Description: The combination of lithography and self-assembly provides apowerful means of organizing solution-synthesized nanostructures for awide variety of applications. We have developed a fluidic assembly methodthat relies on the local pinning of a moving liquid contact line bylithographically produced topographic features to concentratenanoparticles at those features. The final stages of the assembly processare controlled first by long-range immersion capillary forces and then bythe short-range electrostatic and Van der Waal's interactions. We havesuccessfully assembled nanoparticles from 50 nm to 2 nm in size usingthis technique and have also demonstrated the controlled positioning ofmore complex nanotetrapod structures. We have used this process toassemble Au nanoparticles into pre-patterned electrode structures andhave performed preliminary electrical characterization of the devices soformed. The fluidic assembly method is capable of very high yield, interms of positioning nanostructures at each lithographically-definedlocation, and of excellent specificity, with essentially no particledeposition between features.
Date: September 21, 2004
Creator: Liddle, J. Alexander; Cui, Yi & Alivisatos, Paul
Partner: UNT Libraries Government Documents Department

Isolation of Discrete Nanoparticle-DNA Conjugates for Plasmonic Applications

Description: Discrete DNA-gold nanoparticle conjugates with DNA lengths as short as 15 bases for both 5 nm and 20 nm gold particles have been purified by anion-exchange HPLC. Conjugates comprising short DNA (<40 bases) and large gold particles (>_ 20 nm) are difficult to purify by other means, and are potential substrates for plasmon coupling experiments. Conjugate purity is demonstrated by hybridizing complementary conjugates to form discrete structures, which are visualized by TEM.
Date: April 11, 2008
Creator: Alivisatos, Paul; Claridge, Shelley A.; Liang, Huiyang W.; Basu, Sourav Roger; Frechet, Jean M.J. & Alivisatos, A. Paul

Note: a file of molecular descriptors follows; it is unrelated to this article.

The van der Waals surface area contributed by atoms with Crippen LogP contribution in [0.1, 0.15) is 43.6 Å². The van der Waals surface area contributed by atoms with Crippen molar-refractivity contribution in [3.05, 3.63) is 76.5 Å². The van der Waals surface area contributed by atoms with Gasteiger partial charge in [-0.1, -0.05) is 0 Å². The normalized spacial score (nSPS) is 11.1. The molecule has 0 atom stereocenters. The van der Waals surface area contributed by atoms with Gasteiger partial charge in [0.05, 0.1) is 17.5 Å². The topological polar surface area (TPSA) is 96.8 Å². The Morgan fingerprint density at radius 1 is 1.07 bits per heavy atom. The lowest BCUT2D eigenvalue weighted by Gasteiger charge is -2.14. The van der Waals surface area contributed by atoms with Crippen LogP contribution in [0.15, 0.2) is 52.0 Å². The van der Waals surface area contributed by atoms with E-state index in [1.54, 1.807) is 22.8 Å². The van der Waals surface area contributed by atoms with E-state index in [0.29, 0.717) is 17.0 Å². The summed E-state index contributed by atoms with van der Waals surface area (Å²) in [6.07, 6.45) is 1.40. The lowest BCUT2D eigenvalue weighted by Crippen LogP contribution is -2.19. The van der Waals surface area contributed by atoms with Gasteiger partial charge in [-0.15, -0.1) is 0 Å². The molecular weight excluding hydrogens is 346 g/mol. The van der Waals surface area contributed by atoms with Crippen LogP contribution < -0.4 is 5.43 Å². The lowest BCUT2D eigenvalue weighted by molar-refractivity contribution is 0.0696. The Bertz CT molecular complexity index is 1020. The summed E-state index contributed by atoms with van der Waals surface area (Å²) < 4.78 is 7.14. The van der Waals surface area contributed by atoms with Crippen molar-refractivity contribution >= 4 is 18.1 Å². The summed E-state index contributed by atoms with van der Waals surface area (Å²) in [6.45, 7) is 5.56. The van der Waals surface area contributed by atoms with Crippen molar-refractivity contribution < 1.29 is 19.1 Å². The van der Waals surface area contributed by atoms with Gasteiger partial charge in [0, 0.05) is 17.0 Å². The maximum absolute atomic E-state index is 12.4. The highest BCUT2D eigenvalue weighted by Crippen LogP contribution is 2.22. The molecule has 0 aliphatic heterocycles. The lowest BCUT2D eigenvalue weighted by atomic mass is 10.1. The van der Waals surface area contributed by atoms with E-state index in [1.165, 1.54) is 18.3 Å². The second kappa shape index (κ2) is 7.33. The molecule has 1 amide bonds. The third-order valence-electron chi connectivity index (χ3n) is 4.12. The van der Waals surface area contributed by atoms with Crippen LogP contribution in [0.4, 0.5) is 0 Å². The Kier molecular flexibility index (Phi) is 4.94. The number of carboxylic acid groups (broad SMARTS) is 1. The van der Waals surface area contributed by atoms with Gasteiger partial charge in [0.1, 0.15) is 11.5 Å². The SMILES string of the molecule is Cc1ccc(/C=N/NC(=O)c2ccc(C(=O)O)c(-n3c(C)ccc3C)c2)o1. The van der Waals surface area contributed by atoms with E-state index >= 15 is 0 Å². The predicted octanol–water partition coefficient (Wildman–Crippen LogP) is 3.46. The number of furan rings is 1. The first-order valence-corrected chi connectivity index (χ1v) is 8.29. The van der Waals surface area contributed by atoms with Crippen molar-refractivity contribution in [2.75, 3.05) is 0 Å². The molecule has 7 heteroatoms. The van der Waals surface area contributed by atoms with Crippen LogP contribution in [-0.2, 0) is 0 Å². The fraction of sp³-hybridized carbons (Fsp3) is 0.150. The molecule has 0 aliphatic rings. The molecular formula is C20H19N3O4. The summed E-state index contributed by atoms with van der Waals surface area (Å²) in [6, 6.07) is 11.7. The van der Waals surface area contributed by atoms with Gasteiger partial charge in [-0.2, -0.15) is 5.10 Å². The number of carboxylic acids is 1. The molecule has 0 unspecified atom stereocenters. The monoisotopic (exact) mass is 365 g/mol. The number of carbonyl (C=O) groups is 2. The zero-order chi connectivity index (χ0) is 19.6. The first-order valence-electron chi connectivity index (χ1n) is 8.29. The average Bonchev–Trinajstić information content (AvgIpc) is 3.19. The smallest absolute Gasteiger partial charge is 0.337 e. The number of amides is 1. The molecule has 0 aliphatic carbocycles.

Partner: UNT Libraries Government Documents Department

Nanoplasmonic molecular ruler for nuclease activity and DNAfootprinting

Description: We have constructed a nanoplasmonic molecular ruler, which can perform label-free and real-time monitoring of DNA length changes and perform DNA footprinting. The ruler was created by tethering double-stranded DNA to single Au nanoparticles. The scattering spectra of Au-DNA nanoconjugates showed red-shifted peak plasmon resonance wavelength dependent on DNA length, which can be measured with sub-nanometer axial resolution, averaging {approx}1.24 nm peak wavelength shift per DNA base pair. The spectra of individual Au-DNA nanoconjugates in the presence of nuclease showed a time-resolved dependence on the reaction dynamics, allowing quantitative, kinetic and real-time measurement of nuclease activity. The ruler was further developed into a new DNA footprinting platform. We showed the specific binding of a protein to DNA and the accurate mapping of its footprint. This work promises a very fast and convenient platform for mapping DNA-protein interactions, for nuclease activity monitoring, and for other DNA size-based methods.
Date: August 15, 2006
Creator: Chen, Fanqing Frank; Liu, Gang L.; Yin, Yadong; Gerion, Daniele; Kunchakarra, Siri; Mukherjee, Bipasha et al.
Partner: UNT Libraries Government Documents Department

Electronic structure of cobalt nanocrystals suspended inliquid

Description: The electronic structure of cobalt nanocrystals suspended in liquid as a function of size has been investigated using in-situ x-ray absorption and emission spectroscopy. A sharp absorption peak associated with the ligand molecules is found that increases in intensity upon reducing the nanocrystal size. X-ray Raman features due to d-d and to charge-transfer excitations of ligand molecules are identified. The study reveals the local symmetry of the surface of {var_epsilon}-Co phase nanocrystals, which originates from a dynamic interaction between Co nanocrystals and surfactant + solvent molecules.